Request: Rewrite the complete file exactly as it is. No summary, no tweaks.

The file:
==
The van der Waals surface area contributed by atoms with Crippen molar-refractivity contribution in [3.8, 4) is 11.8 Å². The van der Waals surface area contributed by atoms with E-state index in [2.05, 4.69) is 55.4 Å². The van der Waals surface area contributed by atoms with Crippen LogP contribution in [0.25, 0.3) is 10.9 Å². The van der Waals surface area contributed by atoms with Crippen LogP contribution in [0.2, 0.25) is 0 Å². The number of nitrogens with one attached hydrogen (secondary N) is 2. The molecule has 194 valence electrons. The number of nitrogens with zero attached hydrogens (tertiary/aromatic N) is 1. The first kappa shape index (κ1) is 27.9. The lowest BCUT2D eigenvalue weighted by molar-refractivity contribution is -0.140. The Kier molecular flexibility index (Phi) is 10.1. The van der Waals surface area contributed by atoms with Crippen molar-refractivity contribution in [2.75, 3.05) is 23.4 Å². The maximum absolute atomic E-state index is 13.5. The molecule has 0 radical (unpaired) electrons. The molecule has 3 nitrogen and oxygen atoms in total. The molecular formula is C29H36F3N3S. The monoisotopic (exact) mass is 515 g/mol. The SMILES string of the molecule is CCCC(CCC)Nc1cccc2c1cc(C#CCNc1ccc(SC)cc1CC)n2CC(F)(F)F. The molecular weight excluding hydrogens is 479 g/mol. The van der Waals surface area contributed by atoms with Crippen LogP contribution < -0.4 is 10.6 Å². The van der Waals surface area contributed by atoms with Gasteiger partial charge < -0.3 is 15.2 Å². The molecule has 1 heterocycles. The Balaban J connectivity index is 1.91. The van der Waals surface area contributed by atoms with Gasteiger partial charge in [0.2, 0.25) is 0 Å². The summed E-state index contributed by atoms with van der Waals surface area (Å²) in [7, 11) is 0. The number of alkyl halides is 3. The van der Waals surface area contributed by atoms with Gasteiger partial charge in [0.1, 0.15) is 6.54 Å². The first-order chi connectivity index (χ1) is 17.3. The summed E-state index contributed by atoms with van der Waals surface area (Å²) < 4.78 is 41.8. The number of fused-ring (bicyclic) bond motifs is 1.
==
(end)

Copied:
The van der Waals surface area contributed by atoms with Crippen molar-refractivity contribution in [3.8, 4) is 11.8 Å². The van der Waals surface area contributed by atoms with E-state index in [2.05, 4.69) is 55.4 Å². The van der Waals surface area contributed by atoms with Crippen LogP contribution in [0.25, 0.3) is 10.9 Å². The van der Waals surface area contributed by atoms with Crippen LogP contribution in [0.2, 0.25) is 0 Å². The number of nitrogens with one attached hydrogen (secondary N) is 2. The molecule has 194 valence electrons. The number of nitrogens with zero attached hydrogens (tertiary/aromatic N) is 1. The first kappa shape index (κ1) is 27.9. The lowest BCUT2D eigenvalue weighted by molar-refractivity contribution is -0.140. The Kier molecular flexibility index (Phi) is 10.1. The van der Waals surface area contributed by atoms with Crippen molar-refractivity contribution in [2.75, 3.05) is 23.4 Å². The maximum absolute atomic E-state index is 13.5. The molecule has 0 radical (unpaired) electrons. The molecule has 3 nitrogen and oxygen atoms in total. The molecular formula is C29H36F3N3S. The monoisotopic (exact) mass is 515 g/mol. The SMILES string of the molecule is CCCC(CCC)Nc1cccc2c1cc(C#CCNc1ccc(SC)cc1CC)n2CC(F)(F)F. The molecular weight excluding hydrogens is 479 g/mol. The van der Waals surface area contributed by atoms with Crippen LogP contribution < -0.4 is 10.6 Å². The van der Waals surface area contributed by atoms with Gasteiger partial charge < -0.3 is 15.2 Å². The molecule has 1 heterocycles. The Balaban J connectivity index is 1.91. The van der Waals surface area contributed by atoms with Gasteiger partial charge in [0.2, 0.25) is 0 Å². The summed E-state index contributed by atoms with van der Waals surface area (Å²) in [7, 11) is 0. The number of alkyl halides is 3. The van der Waals surface area contributed by atoms with Gasteiger partial charge in [0.1, 0.15) is 6.54 Å². The first-order chi connectivity index (χ1) is 17.3. The summed E-state index contributed by atoms with van der Waals surface area (Å²) < 4.78 is 41.8. The number of fused-ring (bicyclic) bond motifs is 1.